Startups have become one of the hottest things to be involved with in the business world with governments, businesses and investors all clamouring to be part of the next Uber, Canva or Stripe. I get it. There’s a lot of money to be made for the very few that make it into the stratosphere, not to mention the prestige and kudos for being the genius who came up with the idea, or investor who saw the opportunity. The scale of these businesses is so huge and the potential so big they are dazzling. Investors are throwing their chequebooks at them.
The media supply a continuous flow of hero stories of entrepreneurs who started with nothing and are now millionaires or billionaires. Making it sound like almost no work was involved along the way, they fuel the notion that just an amazing idea was all it took.
In fact, the term ‘startup’ has been hijacked to describe only businesses that fit into this high-potential, investor driven category, many of whom are technology based. This has created a dynamic business environment where innovation is currency and people are having big, brave ideas.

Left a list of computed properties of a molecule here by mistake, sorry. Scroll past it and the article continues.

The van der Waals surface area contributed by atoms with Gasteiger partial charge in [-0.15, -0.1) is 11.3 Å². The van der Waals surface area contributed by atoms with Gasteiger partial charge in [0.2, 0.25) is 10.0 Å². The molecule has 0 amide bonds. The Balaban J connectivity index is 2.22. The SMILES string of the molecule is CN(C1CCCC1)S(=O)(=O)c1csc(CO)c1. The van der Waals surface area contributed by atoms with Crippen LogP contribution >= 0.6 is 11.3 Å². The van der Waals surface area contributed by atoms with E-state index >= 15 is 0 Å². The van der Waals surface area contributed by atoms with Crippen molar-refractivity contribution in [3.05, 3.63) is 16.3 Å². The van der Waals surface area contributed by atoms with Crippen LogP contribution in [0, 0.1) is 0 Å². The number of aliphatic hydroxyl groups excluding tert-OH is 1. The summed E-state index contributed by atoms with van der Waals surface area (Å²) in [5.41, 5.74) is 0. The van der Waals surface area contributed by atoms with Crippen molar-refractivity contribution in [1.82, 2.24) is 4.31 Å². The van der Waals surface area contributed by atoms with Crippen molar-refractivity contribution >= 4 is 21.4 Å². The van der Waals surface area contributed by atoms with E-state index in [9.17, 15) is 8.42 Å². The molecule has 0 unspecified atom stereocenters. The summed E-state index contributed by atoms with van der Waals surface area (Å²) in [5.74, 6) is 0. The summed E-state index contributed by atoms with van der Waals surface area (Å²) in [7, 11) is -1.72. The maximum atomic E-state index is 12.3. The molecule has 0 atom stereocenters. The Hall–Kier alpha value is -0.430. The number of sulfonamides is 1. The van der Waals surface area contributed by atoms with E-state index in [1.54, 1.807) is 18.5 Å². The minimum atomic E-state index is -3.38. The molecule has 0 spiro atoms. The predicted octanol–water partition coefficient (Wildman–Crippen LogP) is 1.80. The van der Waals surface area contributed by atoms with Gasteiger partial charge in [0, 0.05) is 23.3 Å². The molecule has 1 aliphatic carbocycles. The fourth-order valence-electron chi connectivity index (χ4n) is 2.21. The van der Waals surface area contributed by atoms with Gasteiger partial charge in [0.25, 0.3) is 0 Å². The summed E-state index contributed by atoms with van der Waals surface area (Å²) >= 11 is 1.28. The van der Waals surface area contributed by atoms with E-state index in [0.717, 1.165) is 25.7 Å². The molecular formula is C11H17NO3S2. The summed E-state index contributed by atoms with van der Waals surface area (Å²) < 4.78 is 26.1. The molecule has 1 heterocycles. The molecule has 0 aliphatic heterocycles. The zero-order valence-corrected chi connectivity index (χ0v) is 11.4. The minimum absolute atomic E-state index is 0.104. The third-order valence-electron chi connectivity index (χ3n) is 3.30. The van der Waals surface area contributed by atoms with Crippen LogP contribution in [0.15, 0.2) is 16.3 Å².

But I have a few problems with it.
Last week I went to a pitch night for a business accelerator, who promoted their success at the start of the event. We were told of how many businesses had been through the program and how much capital was raised. It intrigued me that the measure of success is about making money from investors not actual customers - like that is an afterthought. To the thousands of small businesses we work with their profit is not an afterthought, it’s survival. It’s easy to spruik your genius in a pitch and convince us all how big the market is, but the hard slog of getting the market to agree with the founder’s genius is another thing altogether. Creating a viable, profitable business takes more than a great idea. With Uber losing hundreds of millions, one has to wonder why business fundamentals have lost importance.
Let’s not lose sight of the rest of the ‘startup’ world that isn’t in the spotlight. It would be easy to think that the new ‘startup’ culture is our economic saviour. Meanwhile, millions of small businesses are starting up, getting on with their daily trade, paying taxes, employing people and quietly growing. The small manufacturers, food producers, farms, cafes and trades that make our society function. Not as sexy, I know. Not as great for the newspaper articles, LinkedIn profiles and social media worshippers, but collectively making a bigger impact on our economy and doing things we all need.
Whilst some are swept up in the rush to be riding on the next unicorn in a blaze of glory, the rest of the small business world keeps starting businesses and achieving great things. They are also startups and many of their owners risk all they have to make it happen. Let’s not forget that these businesses need attention and kudos too.
By: Dr. Warren Harmer